Jonathan Dean squints into the gloom of the wedge-shaped jail cell in which he stands. "The prisoners, of course, weren't stupid," he comments. "They realized that by shifting around and moving to one side they could interfere with the mechanism, and apparently even jam it." Principles of physics don't usually go hand in hand with prison uprisings, but this isn't your usual hoosegow, and Dean, AM'85, PhD'93, isn't your typical jailer. Armed with a doctorate in history, Dean is director and curator of the Old Jail Museum in Craw-fordsville, IN, featuring one of only three circular jails left standing in America-and the only specimen that still turns.
Designed in 1882 with the idea of giving prisoners nowhere to hide, the jail resembles a huge, iron, three-layer cake, each layer divided into eight slices or cells, with no bars or walls on the outer edge. To keep the prisoners enclosed, the cake rests inside a barred iron shell with only one door. The entire cellblock rotates on a central axis as thick as an oak tree. The main gear, located in the basement, is accordingly Brobdingnagian, and one heck of a big crankshaft makes the whole thing go.
The jail-arranged so that juveniles stayed on the second floor; the mentally ill and infirm on the third-was welded in place in 1939, Dean says, when doors were added to the cells and it became a conventional lockup. When the last prisoner was discharged in the early 1970s, the big gear was unfrozen, and the jail became a museum.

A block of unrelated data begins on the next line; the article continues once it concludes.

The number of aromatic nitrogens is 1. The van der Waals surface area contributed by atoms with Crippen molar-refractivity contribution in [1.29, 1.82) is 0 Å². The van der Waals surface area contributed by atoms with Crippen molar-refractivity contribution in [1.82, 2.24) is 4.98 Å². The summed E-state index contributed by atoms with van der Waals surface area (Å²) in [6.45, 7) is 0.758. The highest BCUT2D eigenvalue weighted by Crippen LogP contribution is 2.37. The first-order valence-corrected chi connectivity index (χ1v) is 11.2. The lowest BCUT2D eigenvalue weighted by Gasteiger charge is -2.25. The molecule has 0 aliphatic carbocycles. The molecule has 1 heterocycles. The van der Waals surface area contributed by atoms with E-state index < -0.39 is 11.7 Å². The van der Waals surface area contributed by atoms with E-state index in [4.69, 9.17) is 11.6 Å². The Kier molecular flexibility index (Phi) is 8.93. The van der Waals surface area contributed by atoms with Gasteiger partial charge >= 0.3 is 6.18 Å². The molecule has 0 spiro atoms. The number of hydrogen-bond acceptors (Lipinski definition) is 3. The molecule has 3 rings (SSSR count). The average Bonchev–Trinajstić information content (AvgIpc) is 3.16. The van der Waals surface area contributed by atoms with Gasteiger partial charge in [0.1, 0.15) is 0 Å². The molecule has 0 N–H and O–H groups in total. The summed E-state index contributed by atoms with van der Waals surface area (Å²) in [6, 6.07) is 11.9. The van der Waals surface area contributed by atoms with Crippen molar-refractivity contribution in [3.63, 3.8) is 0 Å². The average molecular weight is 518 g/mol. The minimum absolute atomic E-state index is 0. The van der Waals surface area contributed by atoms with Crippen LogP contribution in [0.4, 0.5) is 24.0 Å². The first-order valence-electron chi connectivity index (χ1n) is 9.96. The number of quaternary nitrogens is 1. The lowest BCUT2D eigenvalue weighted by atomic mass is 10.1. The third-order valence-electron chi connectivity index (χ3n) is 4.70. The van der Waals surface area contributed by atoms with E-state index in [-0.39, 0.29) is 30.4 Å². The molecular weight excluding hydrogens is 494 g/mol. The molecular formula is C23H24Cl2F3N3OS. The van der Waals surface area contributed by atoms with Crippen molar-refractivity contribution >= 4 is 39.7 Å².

Dean's official duties range from administration to conducting tours to light maintenance. A Crawfordsville native, he was only vaguely aware of the jail's existence while growing up. He began work at the jail upon returning to Indiana in 1991, after three years in Alaska studying the 19th-century fur trade. Dean, who is also president of the Montgomery County Historical Society, soon produced a paper on the jail's construction in the 1880s, but he says that he has yet to get to the bottom of even that brief period. "I'm still finding more. It's really incredible. I think this is the nature of history in general, that things are right under your nose, and you're just really not aware of the story behind them."
In digging up the jail's stories, Dean has often found himself digging in the trash. He rescued a cache of oral-history cassette tapes from disposal, as well as books that record the comings and go-ings of the jail's guests. It is these entries that provide the most colorful images, such as the young man jailed for possession of a live raccoon, and the man with the Greek name booked on suspicion of insanity, whom Dean suspects was only a foreigner trying to make himself understood. He prefers this real, compelling material to the predictable jail legends, what he terms "the kind of vulgar, least-common-denominator stuff" of ghosts and bottomless pits in the basement.
Still, it's easy to conjure ghostly visions when Dean rotates the cellblock. Standing in the basement, you first hear a clatter, then a grinding. The ceiling begins to creep above your head as flakes of rust fall from the axis and mournful creaks and groans drift through the air. Fortunately, as Dean says, the pit in the basement of his jail is only a myth.